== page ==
In the meantime, at NASA, they were left wondering what to do with a rusting launch facility. Then, in 2014, the perfect client appeared: the eccentric billionaire engineer Elon Musk, who made his initial fortune from the sale of PayPal. The founder of the electric vehicle company Tesla and of the space exploration company SpaceX, Musk took a 20-year lease on the site. He wasn’t the only tech baron who entered a bid. When Musk’s bid was accepted, Jeff Bezos, the founder of Amazon and of the aerospace firm Blue Origin, moved quickly to lease the adjacent complex, No. 36, from which the probes were launched to Mars and Venus in the 1960s and 1970s.
Last Saturday, the fire was again ignited at launchpad 39A. NASA astronauts Bob Behnken and Doug Hurley blasted off for the ISS in a Dragon capsule. “Launch America” was the name NASA’s PR folks gave the widely covered event. The United States, it was said, had resumed launching astronauts from American soil. In fact, only the soil was U.S. property. The spacecraft, the launcher, the launch devices, even the spacesuits – all are the private property of SpaceX. The appearance of the NASA logo, which was displayed proudly on the spacecraft, was purchased. By the same token, it could have been the Coca-Cola logo that appeared there. Thus, as of the moment when these lines are being written, only three powers in the world have the capacity to launch astronauts into space: Russia, China and Elon Musk.
To understand how this situation came about, we need to go back to 2010. As the end of the space shuttle program approached, the Obama administration decided to shift to outsourcing. Instead of investing government resources in transporting cargo and people into orbit around Earth, NASA would focus on deep space ventures, such as preparation for a manned flight to Mars. As part of the plan, it was decided that NASA would develop the heavy-lift SLS (space launch system) rocket and the Orion spacecraft that would launch on it. At the same time, the federal government would encourage private investors to develop launch systems for near space – moon tourism, for example – and would underwrite trips for its NASA astronauts to the International Space Station.
The new space revolution is deceptive. To an observer on the side it looks as though commercial firms are competing with NASA. Actually, NASA is both the principal investor in the companies and their biggest client. The space agency has funneled more than $8 billion to Boeing and to SpaceX over the past decade, most of it earmarked for the development and production of launchers and spacecraft. The rest of the funds are intended to purchase 12 flights to the International Space Station for NASA – six in Musk’s Dragon and six in Boeing’s Starliner, which is also due for a debut manned launch as early as next year.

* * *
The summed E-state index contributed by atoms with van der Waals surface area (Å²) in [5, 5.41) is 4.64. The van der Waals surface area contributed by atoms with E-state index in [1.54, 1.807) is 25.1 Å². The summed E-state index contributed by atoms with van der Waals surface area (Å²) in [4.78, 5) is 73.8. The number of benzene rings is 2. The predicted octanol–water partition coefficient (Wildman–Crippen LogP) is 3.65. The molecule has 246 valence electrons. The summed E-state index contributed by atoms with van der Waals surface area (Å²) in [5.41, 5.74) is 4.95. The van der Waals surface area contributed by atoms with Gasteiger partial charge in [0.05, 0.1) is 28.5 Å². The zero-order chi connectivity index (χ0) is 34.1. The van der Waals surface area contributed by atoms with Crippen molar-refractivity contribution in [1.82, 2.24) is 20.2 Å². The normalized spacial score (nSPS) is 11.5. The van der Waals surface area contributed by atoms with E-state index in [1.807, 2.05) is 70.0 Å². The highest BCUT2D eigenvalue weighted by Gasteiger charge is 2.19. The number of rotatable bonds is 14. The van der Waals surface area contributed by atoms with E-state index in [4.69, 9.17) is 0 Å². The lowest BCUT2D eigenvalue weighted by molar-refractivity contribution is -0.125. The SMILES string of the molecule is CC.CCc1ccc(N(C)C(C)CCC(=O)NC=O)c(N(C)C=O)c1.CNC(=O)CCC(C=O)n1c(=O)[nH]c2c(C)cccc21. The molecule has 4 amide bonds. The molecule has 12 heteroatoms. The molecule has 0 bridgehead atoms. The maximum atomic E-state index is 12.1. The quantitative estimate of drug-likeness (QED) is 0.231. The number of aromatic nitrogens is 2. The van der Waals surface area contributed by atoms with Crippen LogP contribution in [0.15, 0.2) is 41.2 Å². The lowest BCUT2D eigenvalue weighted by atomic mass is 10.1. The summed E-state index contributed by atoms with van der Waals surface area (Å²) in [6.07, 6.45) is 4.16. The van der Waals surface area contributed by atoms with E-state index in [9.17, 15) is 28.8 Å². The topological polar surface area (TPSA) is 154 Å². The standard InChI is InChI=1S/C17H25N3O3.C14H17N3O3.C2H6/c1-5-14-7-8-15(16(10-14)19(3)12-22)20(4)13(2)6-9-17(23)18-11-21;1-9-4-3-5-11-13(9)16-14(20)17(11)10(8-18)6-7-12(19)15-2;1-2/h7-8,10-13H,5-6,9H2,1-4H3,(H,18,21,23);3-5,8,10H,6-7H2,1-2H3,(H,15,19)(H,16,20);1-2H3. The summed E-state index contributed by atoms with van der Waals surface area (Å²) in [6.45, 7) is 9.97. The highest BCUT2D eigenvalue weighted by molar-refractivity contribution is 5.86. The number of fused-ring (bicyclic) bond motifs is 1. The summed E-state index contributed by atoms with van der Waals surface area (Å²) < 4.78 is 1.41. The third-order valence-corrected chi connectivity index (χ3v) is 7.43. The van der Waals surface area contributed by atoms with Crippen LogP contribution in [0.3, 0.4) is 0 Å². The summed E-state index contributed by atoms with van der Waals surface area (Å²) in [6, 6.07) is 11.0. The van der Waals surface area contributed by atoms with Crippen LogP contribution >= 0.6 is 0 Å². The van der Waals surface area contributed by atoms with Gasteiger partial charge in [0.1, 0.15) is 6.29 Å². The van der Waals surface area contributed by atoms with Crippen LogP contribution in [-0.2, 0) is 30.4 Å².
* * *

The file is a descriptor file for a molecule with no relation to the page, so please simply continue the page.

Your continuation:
NASA is proud of the program: It has led to the development of two independent systems for sending humans into space at half of what that would cost the government. After all, the businesspeople also chipped in with a few dollars. But in the meantime, a few things happened – and a few things didn’t happen. The inauguration of NASA’s SLS has been repeatedly postponed, and the agency’s Orion spacecraft has also not yet lifted off. And China landed rovers on the moon.
During the past few years, Beijing has been investing vast sums in an effort to attain American capabilities. Already now it is leading in launches: Last year, of 102 devices launched into space, 34 were Chinese and only 27 were American in origin. This year, China is planning to launch no fewer than 48 satellites, shuttles and other mechanisms, and to leave the West in the stardust. China is eyeing the moon, and there’s concern in the United States that a taikonaut – as the Chinese call their astronauts – will plant the red flag on Earth’s satellite 50 years after the Americans left it – an image that will symbolize a new world order.
Which is why President Donald Trump signed an executive order in his first year in office instructing NASA to land an American on the moon by 2024. Mars was again shunted aside. In March, NASA announced that three companies, including those of Musk and Bezos, would compete for the privilege of bringing America back to the moon. The competitors received development grants totaling $1 billion; early next year we will learn who won the hefty contract. As for NASA’s SLS and Orion projects, they have been put on ice indefinitely. The United States will bel returning to the moon in a private spacecraft.
Actually, the heavy-launch vehicle that sent Armstrong and Aldrin to the moon was built by Boeing, and the capsule in which they landed was a product of the Grumman Corporation. But the U.S. government had purchased those fantastic machines from the manufacturer, the way one buys a car. In contrast, the spacecraft of Musk and Bezos will operate like leased cars. The United States will invest in their development, but in the end they will remain in the garages of Musk and Bezos. At the conclusion of NASA’s contract, the most expensive space assets in the world, which can do what rockets and launchers that were developed by a superpower like the Soviet Union are unable to do, will be in the private and exclusive hands of two super-tycoons.